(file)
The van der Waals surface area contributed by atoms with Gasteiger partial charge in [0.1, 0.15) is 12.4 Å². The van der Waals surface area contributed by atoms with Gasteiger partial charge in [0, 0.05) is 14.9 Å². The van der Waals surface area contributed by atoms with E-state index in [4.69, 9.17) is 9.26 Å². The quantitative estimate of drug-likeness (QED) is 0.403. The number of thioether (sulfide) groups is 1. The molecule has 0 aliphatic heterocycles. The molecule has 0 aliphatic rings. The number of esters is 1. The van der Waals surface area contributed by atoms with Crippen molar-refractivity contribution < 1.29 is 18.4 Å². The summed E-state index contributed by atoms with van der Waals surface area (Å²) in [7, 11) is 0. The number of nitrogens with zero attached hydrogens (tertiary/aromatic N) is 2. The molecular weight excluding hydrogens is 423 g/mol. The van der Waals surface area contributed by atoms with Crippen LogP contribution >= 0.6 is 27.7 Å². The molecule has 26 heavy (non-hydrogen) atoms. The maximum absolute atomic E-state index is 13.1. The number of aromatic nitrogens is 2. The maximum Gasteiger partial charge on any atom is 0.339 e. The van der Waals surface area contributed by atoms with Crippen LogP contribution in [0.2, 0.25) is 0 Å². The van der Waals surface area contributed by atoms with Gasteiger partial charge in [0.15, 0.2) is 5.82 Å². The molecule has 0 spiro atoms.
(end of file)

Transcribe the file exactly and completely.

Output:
The van der Waals surface area contributed by atoms with Gasteiger partial charge in [0.1, 0.15) is 12.4 Å². The van der Waals surface area contributed by atoms with Gasteiger partial charge in [0, 0.05) is 14.9 Å². The van der Waals surface area contributed by atoms with E-state index in [4.69, 9.17) is 9.26 Å². The quantitative estimate of drug-likeness (QED) is 0.403. The number of thioether (sulfide) groups is 1. The molecule has 0 aliphatic heterocycles. The molecule has 0 aliphatic rings. The number of esters is 1. The van der Waals surface area contributed by atoms with Crippen molar-refractivity contribution < 1.29 is 18.4 Å². The summed E-state index contributed by atoms with van der Waals surface area (Å²) in [7, 11) is 0. The number of nitrogens with zero attached hydrogens (tertiary/aromatic N) is 2. The molecular weight excluding hydrogens is 423 g/mol. The van der Waals surface area contributed by atoms with Crippen LogP contribution >= 0.6 is 27.7 Å². The molecule has 26 heavy (non-hydrogen) atoms. The maximum absolute atomic E-state index is 13.1. The number of aromatic nitrogens is 2. The maximum Gasteiger partial charge on any atom is 0.339 e. The van der Waals surface area contributed by atoms with Crippen LogP contribution in [0.2, 0.25) is 0 Å². The van der Waals surface area contributed by atoms with Gasteiger partial charge in [0.15, 0.2) is 5.82 Å². The molecule has 0 spiro atoms.